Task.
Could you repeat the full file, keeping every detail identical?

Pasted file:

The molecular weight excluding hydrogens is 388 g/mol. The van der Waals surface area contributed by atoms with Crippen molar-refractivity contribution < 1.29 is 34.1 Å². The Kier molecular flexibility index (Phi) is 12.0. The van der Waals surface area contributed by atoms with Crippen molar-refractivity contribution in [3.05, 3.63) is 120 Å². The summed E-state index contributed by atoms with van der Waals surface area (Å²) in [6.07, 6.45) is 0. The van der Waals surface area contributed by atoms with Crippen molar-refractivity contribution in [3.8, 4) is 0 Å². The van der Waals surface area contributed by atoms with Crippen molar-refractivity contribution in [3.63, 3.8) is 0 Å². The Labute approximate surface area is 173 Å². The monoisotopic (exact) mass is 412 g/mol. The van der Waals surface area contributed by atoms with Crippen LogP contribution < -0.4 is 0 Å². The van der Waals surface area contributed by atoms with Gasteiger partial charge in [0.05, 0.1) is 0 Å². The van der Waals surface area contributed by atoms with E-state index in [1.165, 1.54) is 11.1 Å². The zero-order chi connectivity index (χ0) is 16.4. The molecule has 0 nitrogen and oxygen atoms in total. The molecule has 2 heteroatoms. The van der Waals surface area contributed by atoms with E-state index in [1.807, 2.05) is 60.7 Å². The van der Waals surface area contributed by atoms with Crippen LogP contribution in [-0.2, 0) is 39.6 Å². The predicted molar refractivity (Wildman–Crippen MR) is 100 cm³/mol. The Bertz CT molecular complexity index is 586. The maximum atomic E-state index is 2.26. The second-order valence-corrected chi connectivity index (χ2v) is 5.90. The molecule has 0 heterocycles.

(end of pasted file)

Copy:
The molecular weight excluding hydrogens is 388 g/mol. The van der Waals surface area contributed by atoms with Crippen molar-refractivity contribution < 1.29 is 34.1 Å². The Kier molecular flexibility index (Phi) is 12.0. The van der Waals surface area contributed by atoms with Crippen molar-refractivity contribution in [3.05, 3.63) is 120 Å². The summed E-state index contributed by atoms with van der Waals surface area (Å²) in [6.07, 6.45) is 0. The van der Waals surface area contributed by atoms with Crippen molar-refractivity contribution in [3.8, 4) is 0 Å². The van der Waals surface area contributed by atoms with Crippen molar-refractivity contribution in [3.63, 3.8) is 0 Å². The Labute approximate surface area is 173 Å². The monoisotopic (exact) mass is 412 g/mol. The van der Waals surface area contributed by atoms with Crippen LogP contribution < -0.4 is 0 Å². The van der Waals surface area contributed by atoms with Gasteiger partial charge in [0.05, 0.1) is 0 Å². The van der Waals surface area contributed by atoms with E-state index in [1.165, 1.54) is 11.1 Å². The zero-order chi connectivity index (χ0) is 16.4. The molecule has 0 nitrogen and oxygen atoms in total. The molecule has 2 heteroatoms. The van der Waals surface area contributed by atoms with E-state index in [1.807, 2.05) is 60.7 Å². The van der Waals surface area contributed by atoms with Crippen LogP contribution in [-0.2, 0) is 39.6 Å². The predicted molar refractivity (Wildman–Crippen MR) is 100 cm³/mol. The Bertz CT molecular complexity index is 586. The maximum atomic E-state index is 2.26. The second-order valence-corrected chi connectivity index (χ2v) is 5.90. The molecule has 0 heterocycles.